Our plans for the day were easy, all we wanted to do was some sightseeing in Copenhagen before we would get back onto our bikes the next day. Unfortunately the weather was again not on our side, so that we borrowed some umbrellas from the hotel for our tour through town.
The first stop was at a bookstore, where I not only got another tiny edition of one of my favorite author’s works but also a cycling map of all of Denmark. This would hopefully help us to plan our route and find our way for the next couple of days on our bikes.
Afterwards we decided to visit Det Rundetårn — the Round Tower — Europe’s oldest working observatory, built by King Christian IV between 1637 and 1642, which includes a viewing platform that grants a beautiful view over the old town of Copenhagen — in good weather conditions.
Det Rundetårn is a cylindrical brick building of 34.8 meters height with a spiral path inside. Tsar Peter I the Great actually rode on this path during a visit in 1716, while his wife Katharina followed him in a carriage. The path was constructed wide enough for horse cars to be used on, as the astronomer’s instruments would have been too heavy to be carried up a staircase, and in 1902 the first car drove upon this path to the top of the building.
When King Christian IV started building this tower, then to be known as Regium Stellæburgum Hafniense (Københavns Kongelige Stjerneborg — Copenhagen’s Royal Starcastle), Denmark was — thanks to its astronomer Tycho Brahe — known for its astronomical achievements. Even though Tyco Brahe never used the new observatory, as he had left Denmark after a fallout with the King, his former student Christian Severin Longomontanus ( *1562, †1647 ) delivered the plans for the appliances of the observatory.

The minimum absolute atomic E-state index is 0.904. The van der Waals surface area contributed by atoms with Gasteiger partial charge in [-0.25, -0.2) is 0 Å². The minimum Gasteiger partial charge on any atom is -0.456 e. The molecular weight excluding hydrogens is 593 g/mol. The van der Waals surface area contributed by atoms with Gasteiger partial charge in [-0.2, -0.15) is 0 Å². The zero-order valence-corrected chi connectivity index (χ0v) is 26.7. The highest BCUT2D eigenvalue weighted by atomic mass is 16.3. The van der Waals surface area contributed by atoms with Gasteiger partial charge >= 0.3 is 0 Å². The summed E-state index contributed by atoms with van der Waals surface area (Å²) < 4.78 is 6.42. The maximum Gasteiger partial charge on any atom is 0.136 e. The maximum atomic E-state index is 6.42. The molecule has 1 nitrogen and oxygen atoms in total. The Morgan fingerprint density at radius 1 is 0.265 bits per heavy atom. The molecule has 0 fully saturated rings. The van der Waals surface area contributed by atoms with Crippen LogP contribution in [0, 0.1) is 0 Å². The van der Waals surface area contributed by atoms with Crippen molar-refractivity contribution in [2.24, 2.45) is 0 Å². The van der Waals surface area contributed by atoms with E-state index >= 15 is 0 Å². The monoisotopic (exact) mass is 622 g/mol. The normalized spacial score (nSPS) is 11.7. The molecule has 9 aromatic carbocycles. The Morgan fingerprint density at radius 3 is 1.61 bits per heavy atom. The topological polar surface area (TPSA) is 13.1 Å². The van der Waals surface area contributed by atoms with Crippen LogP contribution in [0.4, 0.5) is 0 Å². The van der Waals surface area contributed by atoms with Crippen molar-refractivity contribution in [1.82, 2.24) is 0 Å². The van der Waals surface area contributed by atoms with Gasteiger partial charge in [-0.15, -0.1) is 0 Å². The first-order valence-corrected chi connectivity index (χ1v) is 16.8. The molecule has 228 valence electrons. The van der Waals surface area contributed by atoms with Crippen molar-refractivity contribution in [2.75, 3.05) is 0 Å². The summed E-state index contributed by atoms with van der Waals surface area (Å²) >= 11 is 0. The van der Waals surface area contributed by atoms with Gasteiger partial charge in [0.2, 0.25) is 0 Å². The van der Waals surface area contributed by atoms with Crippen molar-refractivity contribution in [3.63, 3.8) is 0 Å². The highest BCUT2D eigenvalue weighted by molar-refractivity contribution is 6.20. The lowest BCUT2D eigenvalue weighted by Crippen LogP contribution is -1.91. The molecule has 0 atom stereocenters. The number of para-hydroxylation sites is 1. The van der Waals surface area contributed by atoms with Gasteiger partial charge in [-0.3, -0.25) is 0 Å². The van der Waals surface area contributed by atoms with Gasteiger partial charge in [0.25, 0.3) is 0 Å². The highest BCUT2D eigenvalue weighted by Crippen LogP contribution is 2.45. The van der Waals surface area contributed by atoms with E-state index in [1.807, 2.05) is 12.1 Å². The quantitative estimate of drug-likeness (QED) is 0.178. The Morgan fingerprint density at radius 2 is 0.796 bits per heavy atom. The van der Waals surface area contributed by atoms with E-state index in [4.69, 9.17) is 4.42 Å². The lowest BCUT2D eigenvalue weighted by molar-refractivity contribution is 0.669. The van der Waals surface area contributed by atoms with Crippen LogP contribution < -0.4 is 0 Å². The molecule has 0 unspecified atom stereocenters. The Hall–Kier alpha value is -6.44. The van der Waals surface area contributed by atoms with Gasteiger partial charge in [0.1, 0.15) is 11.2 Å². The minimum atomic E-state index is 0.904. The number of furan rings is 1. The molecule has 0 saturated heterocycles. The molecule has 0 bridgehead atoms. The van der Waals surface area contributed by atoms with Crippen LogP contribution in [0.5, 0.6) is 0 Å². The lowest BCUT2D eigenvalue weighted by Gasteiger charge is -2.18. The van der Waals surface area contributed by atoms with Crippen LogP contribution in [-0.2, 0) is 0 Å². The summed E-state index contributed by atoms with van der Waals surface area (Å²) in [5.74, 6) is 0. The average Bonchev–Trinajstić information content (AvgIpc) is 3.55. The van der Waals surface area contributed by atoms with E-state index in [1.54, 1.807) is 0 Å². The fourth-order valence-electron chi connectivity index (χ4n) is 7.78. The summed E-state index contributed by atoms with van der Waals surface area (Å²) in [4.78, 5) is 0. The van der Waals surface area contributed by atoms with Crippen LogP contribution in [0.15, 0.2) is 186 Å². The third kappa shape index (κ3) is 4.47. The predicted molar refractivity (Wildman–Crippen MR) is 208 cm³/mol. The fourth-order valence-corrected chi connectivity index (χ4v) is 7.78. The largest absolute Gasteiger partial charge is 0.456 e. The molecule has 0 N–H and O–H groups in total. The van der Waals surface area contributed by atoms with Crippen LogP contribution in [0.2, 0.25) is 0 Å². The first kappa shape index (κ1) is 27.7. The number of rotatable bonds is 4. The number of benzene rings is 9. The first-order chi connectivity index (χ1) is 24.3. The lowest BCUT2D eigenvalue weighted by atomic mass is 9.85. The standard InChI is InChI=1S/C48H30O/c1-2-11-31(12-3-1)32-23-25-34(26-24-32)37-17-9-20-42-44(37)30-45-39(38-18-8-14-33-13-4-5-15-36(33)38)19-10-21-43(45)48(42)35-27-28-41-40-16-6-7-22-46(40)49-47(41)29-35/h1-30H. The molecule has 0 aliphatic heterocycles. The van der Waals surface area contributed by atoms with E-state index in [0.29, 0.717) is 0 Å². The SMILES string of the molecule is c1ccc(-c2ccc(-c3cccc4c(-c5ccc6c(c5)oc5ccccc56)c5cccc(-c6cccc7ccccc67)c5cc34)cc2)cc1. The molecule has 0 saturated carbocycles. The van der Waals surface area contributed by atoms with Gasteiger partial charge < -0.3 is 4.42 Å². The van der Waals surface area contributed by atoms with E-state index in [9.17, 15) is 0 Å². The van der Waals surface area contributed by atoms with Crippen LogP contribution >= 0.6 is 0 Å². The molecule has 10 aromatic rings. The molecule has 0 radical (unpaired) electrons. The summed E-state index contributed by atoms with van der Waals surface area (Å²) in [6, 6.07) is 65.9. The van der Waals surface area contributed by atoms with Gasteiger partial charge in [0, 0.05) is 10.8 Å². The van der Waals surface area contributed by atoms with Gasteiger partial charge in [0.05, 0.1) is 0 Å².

Evening explorations in Copenhagen
Unfortunately the weather was not really inviting us to explore more of the town this afternoon, so we decided to rather take a rest at our hotel to be fit for tomorrows bike ride.
First in the evening we went out again, to find a new place to have dinner at and later, since it had finally stopped raining, to visit Vor Frelsers Kirke — Our Saviors Church — not for religious purpose but for its style.
Unfortunately the church was already closed for visitors, so that we could neither go inside or climb the church’s tower, but at least we were able to have a look and see if the opening hours would fit to our schedule for the next day, which unfortunately they did not.
The church’s main building was built by Lambert van Haven in red brickstone in a Dutch baroque style and inaugregated in 1696. The tower was not added to the church until 1752, after a design by Lauritz de Thurah. The upper part of the church’s tower is made of a wooden construction in black oak tree with golden details and an outside staircase, and reaches a height of about 90 meters, which only was possible to reach by using wood, as the ground, on which the church is build, is of sand.
We spent a little while admiring the building before it was time for us to call it a day and make it back to our hotel for the last night in Copenhagen.